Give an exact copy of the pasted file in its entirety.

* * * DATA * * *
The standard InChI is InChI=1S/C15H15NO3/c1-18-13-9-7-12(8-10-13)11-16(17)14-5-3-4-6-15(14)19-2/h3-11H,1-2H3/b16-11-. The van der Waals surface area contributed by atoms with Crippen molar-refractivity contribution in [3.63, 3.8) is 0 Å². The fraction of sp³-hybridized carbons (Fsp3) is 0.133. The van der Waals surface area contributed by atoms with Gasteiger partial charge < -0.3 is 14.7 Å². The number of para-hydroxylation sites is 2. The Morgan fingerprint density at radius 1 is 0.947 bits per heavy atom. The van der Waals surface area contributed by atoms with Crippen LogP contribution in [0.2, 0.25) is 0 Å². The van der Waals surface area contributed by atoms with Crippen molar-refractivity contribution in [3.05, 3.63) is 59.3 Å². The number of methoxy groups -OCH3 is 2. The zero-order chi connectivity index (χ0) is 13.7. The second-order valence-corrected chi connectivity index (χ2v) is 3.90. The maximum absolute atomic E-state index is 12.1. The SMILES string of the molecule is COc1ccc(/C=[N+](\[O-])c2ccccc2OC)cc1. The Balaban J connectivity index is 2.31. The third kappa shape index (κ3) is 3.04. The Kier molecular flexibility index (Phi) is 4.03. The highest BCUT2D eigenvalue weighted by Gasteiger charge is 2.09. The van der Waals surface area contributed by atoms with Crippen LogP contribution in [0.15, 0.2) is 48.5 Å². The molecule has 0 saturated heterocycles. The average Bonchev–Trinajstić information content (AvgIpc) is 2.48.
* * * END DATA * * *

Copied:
The standard InChI is InChI=1S/C15H15NO3/c1-18-13-9-7-12(8-10-13)11-16(17)14-5-3-4-6-15(14)19-2/h3-11H,1-2H3/b16-11-. The van der Waals surface area contributed by atoms with Crippen molar-refractivity contribution in [3.63, 3.8) is 0 Å². The fraction of sp³-hybridized carbons (Fsp3) is 0.133. The van der Waals surface area contributed by atoms with Gasteiger partial charge < -0.3 is 14.7 Å². The number of para-hydroxylation sites is 2. The Morgan fingerprint density at radius 1 is 0.947 bits per heavy atom. The van der Waals surface area contributed by atoms with Crippen LogP contribution in [0.2, 0.25) is 0 Å². The van der Waals surface area contributed by atoms with Crippen molar-refractivity contribution in [3.05, 3.63) is 59.3 Å². The number of methoxy groups -OCH3 is 2. The zero-order chi connectivity index (χ0) is 13.7. The second-order valence-corrected chi connectivity index (χ2v) is 3.90. The maximum absolute atomic E-state index is 12.1. The SMILES string of the molecule is COc1ccc(/C=[N+](\[O-])c2ccccc2OC)cc1. The Balaban J connectivity index is 2.31. The third kappa shape index (κ3) is 3.04. The Kier molecular flexibility index (Phi) is 4.03. The highest BCUT2D eigenvalue weighted by Gasteiger charge is 2.09. The van der Waals surface area contributed by atoms with Crippen LogP contribution in [0.15, 0.2) is 48.5 Å². The molecule has 0 saturated heterocycles. The average Bonchev–Trinajstić information content (AvgIpc) is 2.48.